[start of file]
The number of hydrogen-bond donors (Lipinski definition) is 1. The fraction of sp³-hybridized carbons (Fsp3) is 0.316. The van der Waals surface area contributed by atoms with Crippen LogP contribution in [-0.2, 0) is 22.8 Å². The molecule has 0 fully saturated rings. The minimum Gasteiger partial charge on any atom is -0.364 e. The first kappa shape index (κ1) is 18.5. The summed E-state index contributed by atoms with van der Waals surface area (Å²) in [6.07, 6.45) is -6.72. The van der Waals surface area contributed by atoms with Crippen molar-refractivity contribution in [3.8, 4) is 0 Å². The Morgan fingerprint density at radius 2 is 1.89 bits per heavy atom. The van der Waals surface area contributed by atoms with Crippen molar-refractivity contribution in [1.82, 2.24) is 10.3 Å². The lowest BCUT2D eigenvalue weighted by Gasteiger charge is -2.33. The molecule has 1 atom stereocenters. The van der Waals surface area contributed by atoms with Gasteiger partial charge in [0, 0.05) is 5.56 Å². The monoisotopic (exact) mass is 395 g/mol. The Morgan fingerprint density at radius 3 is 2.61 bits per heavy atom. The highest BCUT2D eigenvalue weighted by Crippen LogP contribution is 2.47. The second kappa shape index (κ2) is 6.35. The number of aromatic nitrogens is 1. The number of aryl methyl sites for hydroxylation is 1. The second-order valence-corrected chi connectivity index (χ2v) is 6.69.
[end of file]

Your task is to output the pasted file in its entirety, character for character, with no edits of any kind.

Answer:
The number of hydrogen-bond donors (Lipinski definition) is 1. The fraction of sp³-hybridized carbons (Fsp3) is 0.316. The van der Waals surface area contributed by atoms with Crippen LogP contribution in [-0.2, 0) is 22.8 Å². The molecule has 0 fully saturated rings. The minimum Gasteiger partial charge on any atom is -0.364 e. The first kappa shape index (κ1) is 18.5. The summed E-state index contributed by atoms with van der Waals surface area (Å²) in [6.07, 6.45) is -6.72. The van der Waals surface area contributed by atoms with Crippen molar-refractivity contribution in [3.8, 4) is 0 Å². The Morgan fingerprint density at radius 2 is 1.89 bits per heavy atom. The van der Waals surface area contributed by atoms with Crippen molar-refractivity contribution in [1.82, 2.24) is 10.3 Å². The lowest BCUT2D eigenvalue weighted by Gasteiger charge is -2.33. The molecule has 1 atom stereocenters. The van der Waals surface area contributed by atoms with Gasteiger partial charge in [0, 0.05) is 5.56 Å². The monoisotopic (exact) mass is 395 g/mol. The Morgan fingerprint density at radius 3 is 2.61 bits per heavy atom. The highest BCUT2D eigenvalue weighted by Crippen LogP contribution is 2.47. The second kappa shape index (κ2) is 6.35. The number of aromatic nitrogens is 1. The number of aryl methyl sites for hydroxylation is 1. The second-order valence-corrected chi connectivity index (χ2v) is 6.69.